Lawyers for Armstrong and Landis both claimed victory in the ruling.

“We think it’s great. The court says very clearly the government cannot pursue that the sponsorship had no value because of team doping. They have to prove damages to Postal Service after 2013 and Lance’s confession,” said Elliott Peters, an attorney for Armstrong.

“The rulings largely fall our way,” said Landis attorney Paul D. Scott. “The court left open a clear path for the government and Landis to prove up damages arising from negative publicity associated with the disclosure of Armstrong’s doping and concealment.”

The judge will also allow one of Armstrong’s experts to testify on the rampant use of doping in cycling in Armstrong’s era, opening up a line of defense that the government should have known, or did know, that Armstrong’s team was cheating and sponsored his team anyway.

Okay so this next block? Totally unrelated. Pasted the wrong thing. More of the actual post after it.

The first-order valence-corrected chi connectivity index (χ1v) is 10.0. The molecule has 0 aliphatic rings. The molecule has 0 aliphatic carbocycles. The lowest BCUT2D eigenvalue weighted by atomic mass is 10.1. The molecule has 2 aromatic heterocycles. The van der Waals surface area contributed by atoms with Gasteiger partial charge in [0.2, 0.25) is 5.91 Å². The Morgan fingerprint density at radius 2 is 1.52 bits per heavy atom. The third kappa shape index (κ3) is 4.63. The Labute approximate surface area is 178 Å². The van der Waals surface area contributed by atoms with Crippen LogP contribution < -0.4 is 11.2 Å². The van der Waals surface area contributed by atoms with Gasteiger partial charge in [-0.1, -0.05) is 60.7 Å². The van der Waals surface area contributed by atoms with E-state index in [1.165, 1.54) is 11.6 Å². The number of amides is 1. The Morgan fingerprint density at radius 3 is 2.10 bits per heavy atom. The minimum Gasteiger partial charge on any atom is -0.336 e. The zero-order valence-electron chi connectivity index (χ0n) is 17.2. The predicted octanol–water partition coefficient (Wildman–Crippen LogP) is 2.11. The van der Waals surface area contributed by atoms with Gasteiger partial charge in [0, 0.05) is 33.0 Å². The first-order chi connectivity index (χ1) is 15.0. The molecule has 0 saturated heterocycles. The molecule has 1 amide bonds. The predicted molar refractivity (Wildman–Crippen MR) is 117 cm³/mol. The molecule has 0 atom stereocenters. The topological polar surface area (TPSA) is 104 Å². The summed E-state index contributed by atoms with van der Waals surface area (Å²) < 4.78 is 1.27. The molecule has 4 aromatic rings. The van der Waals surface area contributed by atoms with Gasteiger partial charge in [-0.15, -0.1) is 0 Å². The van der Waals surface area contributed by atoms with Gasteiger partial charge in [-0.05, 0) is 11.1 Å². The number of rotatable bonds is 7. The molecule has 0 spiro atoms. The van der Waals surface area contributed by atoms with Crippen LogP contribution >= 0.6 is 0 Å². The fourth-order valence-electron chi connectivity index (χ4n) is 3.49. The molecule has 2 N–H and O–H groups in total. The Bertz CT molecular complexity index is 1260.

The judge put some limits on a key piece of Armstrong evidence: reports commissioned by the Postal Service that said the sponsorship had “earned” the agency more than $100 million in global exposure. Most of those reports were ruled inadmissible, but Armstrong will be allowed to show that Postal Service officials had accepted the reports’ findings.

Armstrong’s lawyers will also be allowed – with limits – to question Landis’ credibility and potential financial motivation for filing the lawsuit. Landis himself was stripped of the 2006 Tour de France title for doping.

The government will be allowed to call as witnesses Betsy Andreu and former Tour de France winner Greg LeMond. Andreu, the wife of former Armstrong teammate Frankie Andreu, provided the first sworn testimony of doping allegations against Armstrong in a 2005 lawsuit. LeMond has publicly clashed with both Armstrong and Landis.